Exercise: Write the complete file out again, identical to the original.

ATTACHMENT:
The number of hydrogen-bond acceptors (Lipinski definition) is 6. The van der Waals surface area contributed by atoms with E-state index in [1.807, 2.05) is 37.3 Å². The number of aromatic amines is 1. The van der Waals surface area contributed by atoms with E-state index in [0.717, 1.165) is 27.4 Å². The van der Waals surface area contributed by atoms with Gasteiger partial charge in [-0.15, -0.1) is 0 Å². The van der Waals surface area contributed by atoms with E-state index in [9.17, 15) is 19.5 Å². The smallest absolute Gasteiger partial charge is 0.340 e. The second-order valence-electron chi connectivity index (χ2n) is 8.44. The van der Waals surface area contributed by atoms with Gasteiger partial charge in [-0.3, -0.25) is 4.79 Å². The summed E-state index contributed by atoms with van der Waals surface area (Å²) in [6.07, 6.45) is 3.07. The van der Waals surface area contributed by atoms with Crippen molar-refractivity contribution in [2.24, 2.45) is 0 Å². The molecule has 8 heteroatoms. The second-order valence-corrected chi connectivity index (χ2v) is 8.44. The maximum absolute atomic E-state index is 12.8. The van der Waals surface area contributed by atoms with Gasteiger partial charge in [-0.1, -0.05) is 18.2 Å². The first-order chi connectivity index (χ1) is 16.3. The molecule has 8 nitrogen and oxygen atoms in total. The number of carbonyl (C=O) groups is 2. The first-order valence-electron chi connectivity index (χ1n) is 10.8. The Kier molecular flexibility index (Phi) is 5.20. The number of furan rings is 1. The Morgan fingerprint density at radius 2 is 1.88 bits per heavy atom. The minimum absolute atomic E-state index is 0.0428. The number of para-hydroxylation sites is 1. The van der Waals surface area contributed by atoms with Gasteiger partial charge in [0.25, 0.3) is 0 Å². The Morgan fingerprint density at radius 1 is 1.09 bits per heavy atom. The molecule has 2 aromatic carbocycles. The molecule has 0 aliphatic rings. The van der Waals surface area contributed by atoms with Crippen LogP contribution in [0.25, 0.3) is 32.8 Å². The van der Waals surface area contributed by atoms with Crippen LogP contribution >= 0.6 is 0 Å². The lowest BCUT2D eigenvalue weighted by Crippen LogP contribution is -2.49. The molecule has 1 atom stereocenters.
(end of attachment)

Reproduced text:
The number of hydrogen-bond acceptors (Lipinski definition) is 6. The van der Waals surface area contributed by atoms with E-state index in [1.807, 2.05) is 37.3 Å². The number of aromatic amines is 1. The van der Waals surface area contributed by atoms with E-state index in [0.717, 1.165) is 27.4 Å². The van der Waals surface area contributed by atoms with Gasteiger partial charge in [-0.15, -0.1) is 0 Å². The van der Waals surface area contributed by atoms with E-state index in [9.17, 15) is 19.5 Å². The smallest absolute Gasteiger partial charge is 0.340 e. The second-order valence-electron chi connectivity index (χ2n) is 8.44. The van der Waals surface area contributed by atoms with Gasteiger partial charge in [-0.3, -0.25) is 4.79 Å². The summed E-state index contributed by atoms with van der Waals surface area (Å²) in [6.07, 6.45) is 3.07. The van der Waals surface area contributed by atoms with Crippen molar-refractivity contribution in [2.24, 2.45) is 0 Å². The molecule has 8 heteroatoms. The second-order valence-corrected chi connectivity index (χ2v) is 8.44. The maximum absolute atomic E-state index is 12.8. The van der Waals surface area contributed by atoms with Gasteiger partial charge in [-0.1, -0.05) is 18.2 Å². The first-order chi connectivity index (χ1) is 16.3. The molecule has 8 nitrogen and oxygen atoms in total. The number of carbonyl (C=O) groups is 2. The first-order valence-electron chi connectivity index (χ1n) is 10.8. The Kier molecular flexibility index (Phi) is 5.20. The number of furan rings is 1. The Morgan fingerprint density at radius 2 is 1.88 bits per heavy atom. The minimum absolute atomic E-state index is 0.0428. The number of para-hydroxylation sites is 1. The van der Waals surface area contributed by atoms with Gasteiger partial charge in [0.25, 0.3) is 0 Å². The Morgan fingerprint density at radius 1 is 1.09 bits per heavy atom. The molecule has 2 aromatic carbocycles. The molecule has 0 aliphatic rings. The van der Waals surface area contributed by atoms with Crippen LogP contribution in [0.25, 0.3) is 32.8 Å². The van der Waals surface area contributed by atoms with Crippen LogP contribution >= 0.6 is 0 Å². The lowest BCUT2D eigenvalue weighted by Crippen LogP contribution is -2.49. The molecule has 1 atom stereocenters.